“Any type of incompatible land use will have a detrimental effect on growth of the airport," Bleiweis said.

Jesse Gardner, the chief engineer for the developer, asked for the opportunity to respond.

"They're so busy bringing all these tourist in that want to live here and we've got to build homes" for them, he said. "I heard less about safety. It’s more about nuisance" and potential litigation. "I get it. Nobody wants to be sued. I think there’s some mechanism to work with the airport on. We’re not trying to sneak up on anybody and sell a house. Everybody is going to know there’s an airport."

The Planning Board voted to table the request while the developer completes a traffic impact analysis and while the FAA completes the air space safety evaluation.

Earlier this week, the Technical Review Committee, made up of officials from the county planning office, code enforcement, water and sewer systems, the NCDOT, the department of public health and other agencies, reviews major development plans to make sure they meet land-use, environmental, safety and highway requirements. The committee flagged several factors needed to be addressed.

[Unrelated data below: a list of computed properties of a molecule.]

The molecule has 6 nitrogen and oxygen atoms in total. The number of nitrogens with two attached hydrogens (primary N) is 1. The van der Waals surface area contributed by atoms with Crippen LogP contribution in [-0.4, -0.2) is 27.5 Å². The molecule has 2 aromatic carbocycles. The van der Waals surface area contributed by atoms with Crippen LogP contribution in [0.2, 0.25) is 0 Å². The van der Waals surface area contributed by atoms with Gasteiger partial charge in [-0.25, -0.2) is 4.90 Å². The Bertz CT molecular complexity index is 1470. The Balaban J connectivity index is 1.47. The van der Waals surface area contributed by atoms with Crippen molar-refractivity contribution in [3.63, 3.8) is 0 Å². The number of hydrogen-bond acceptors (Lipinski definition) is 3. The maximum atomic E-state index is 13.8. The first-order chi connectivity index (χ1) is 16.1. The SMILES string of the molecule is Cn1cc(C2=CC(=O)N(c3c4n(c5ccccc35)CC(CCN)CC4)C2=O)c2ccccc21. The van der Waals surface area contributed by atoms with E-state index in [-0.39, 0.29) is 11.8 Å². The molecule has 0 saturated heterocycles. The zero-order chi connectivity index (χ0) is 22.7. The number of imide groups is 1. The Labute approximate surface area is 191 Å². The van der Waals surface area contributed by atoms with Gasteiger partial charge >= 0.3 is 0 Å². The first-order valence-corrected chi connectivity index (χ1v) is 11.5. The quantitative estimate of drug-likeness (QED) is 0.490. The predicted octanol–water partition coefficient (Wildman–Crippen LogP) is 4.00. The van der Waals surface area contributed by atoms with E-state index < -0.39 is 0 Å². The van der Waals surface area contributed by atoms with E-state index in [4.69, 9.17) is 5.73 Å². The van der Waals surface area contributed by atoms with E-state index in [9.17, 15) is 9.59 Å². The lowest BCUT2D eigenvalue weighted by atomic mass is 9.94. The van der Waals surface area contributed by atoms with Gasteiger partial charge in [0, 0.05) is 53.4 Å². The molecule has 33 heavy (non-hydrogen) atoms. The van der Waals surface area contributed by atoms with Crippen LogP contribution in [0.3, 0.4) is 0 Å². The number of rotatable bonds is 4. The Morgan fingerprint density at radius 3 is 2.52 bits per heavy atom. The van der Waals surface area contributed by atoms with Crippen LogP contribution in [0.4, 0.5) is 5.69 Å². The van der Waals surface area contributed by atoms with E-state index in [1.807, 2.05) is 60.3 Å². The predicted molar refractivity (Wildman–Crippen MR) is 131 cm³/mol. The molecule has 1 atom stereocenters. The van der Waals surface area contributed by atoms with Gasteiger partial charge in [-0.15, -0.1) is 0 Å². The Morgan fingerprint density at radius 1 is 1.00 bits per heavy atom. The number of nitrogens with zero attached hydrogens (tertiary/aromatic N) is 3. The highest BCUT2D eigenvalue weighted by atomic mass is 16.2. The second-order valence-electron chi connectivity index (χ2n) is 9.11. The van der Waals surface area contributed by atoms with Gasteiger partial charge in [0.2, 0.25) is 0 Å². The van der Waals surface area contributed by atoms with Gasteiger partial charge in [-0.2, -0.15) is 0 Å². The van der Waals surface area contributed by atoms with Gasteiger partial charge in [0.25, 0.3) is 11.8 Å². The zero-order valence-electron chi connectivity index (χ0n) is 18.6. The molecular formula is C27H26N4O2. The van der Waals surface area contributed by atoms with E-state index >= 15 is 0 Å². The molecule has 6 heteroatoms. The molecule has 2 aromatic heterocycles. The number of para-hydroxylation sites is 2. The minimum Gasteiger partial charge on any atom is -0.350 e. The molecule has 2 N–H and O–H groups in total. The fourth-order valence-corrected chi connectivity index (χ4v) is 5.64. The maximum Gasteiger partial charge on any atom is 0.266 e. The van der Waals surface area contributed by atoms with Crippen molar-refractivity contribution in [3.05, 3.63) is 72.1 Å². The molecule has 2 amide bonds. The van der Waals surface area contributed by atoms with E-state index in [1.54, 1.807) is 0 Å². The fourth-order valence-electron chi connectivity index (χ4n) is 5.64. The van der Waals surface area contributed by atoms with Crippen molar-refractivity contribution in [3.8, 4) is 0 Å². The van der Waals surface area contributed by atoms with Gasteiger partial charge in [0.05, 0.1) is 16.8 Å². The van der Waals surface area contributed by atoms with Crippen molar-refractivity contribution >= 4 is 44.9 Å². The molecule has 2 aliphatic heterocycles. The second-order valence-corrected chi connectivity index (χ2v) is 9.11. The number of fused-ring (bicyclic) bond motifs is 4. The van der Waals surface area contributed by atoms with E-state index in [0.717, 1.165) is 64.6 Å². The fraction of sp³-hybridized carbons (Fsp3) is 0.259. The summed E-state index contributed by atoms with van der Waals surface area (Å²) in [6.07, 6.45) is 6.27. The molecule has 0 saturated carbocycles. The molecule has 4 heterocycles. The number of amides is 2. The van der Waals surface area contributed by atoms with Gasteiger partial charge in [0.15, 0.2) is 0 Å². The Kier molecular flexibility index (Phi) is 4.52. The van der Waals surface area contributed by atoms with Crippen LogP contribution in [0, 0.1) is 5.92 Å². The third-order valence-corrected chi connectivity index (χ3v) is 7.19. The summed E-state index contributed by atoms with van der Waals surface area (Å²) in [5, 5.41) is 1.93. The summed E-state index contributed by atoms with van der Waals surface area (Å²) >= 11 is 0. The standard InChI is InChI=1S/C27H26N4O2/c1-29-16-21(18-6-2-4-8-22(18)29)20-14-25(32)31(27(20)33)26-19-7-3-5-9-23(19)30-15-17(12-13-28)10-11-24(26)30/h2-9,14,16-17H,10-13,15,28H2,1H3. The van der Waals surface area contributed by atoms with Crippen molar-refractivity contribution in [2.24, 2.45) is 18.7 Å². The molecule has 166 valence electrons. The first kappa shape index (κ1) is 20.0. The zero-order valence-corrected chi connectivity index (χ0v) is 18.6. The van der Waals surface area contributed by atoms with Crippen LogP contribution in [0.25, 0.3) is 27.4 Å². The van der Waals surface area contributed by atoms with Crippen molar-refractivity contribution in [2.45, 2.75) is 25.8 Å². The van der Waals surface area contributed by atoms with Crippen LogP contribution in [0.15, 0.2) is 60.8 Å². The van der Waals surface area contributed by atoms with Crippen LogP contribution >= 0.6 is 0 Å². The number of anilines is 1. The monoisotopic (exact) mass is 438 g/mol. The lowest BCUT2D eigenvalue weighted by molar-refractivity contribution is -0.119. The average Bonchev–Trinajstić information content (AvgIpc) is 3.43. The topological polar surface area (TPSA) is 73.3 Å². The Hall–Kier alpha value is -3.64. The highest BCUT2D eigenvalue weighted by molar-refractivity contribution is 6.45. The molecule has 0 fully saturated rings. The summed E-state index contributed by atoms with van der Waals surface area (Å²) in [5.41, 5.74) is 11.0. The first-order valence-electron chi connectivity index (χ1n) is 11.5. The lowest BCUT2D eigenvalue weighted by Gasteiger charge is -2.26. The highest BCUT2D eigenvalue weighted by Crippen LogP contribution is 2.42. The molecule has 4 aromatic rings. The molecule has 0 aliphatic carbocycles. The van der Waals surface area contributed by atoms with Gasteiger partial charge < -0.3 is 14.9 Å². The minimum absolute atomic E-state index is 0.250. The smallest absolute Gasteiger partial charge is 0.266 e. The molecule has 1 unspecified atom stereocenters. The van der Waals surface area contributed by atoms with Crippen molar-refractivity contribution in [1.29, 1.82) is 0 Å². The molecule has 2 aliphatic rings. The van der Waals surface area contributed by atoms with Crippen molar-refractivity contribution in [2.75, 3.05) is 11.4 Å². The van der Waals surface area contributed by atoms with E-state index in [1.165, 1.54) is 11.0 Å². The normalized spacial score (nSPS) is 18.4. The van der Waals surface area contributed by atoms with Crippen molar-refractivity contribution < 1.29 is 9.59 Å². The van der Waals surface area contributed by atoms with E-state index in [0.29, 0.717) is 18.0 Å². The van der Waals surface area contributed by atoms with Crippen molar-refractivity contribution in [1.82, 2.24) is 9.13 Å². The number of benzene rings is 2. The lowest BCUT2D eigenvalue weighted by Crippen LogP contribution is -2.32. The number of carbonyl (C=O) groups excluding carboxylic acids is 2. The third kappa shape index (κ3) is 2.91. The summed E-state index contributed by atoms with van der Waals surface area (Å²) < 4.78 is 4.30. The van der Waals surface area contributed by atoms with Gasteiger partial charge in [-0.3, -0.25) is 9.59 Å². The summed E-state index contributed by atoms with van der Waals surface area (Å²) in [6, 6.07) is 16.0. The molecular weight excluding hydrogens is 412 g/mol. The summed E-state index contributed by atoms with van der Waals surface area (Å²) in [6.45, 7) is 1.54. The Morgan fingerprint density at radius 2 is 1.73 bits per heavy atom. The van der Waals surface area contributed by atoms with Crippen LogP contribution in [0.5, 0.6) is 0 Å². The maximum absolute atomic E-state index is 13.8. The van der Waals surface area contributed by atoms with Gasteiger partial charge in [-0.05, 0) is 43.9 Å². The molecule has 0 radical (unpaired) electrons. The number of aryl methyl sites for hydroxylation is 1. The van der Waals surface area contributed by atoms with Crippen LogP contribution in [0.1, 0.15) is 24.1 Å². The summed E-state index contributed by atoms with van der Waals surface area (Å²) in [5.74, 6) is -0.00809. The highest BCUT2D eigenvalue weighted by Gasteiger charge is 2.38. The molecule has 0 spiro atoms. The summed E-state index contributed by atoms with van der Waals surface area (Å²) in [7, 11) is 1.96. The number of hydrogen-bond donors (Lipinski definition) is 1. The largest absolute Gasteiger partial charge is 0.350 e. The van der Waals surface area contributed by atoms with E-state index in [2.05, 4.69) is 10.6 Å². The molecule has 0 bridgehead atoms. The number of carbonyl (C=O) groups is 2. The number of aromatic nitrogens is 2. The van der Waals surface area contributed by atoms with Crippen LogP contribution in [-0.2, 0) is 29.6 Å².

The committee told the developer that the project would need to complete a traffic impact analysis, which is under way; exclude a parcel that contains an existing single-family home from the rezoning request (the lot is not a part of the acreage the developer would buy); secure agreements from the city of Hendersonville for water and from the Cane Creek Sewer District for sewer service; make sure roads are designed to state standards if the developer wants to turn them over to the NCDOT for maintenance; and make sure the development gets the OK from the FAA air space review.

In discussions with county industry recruiters that pre-date the proposed residential development, the city of Hendersonville has agreed to extend a large water line under I-26, City Manager John Connet said. The work is scheduled to be done as part of the I-26 widening, a huge multi-year job that is expected to go out for bids in June.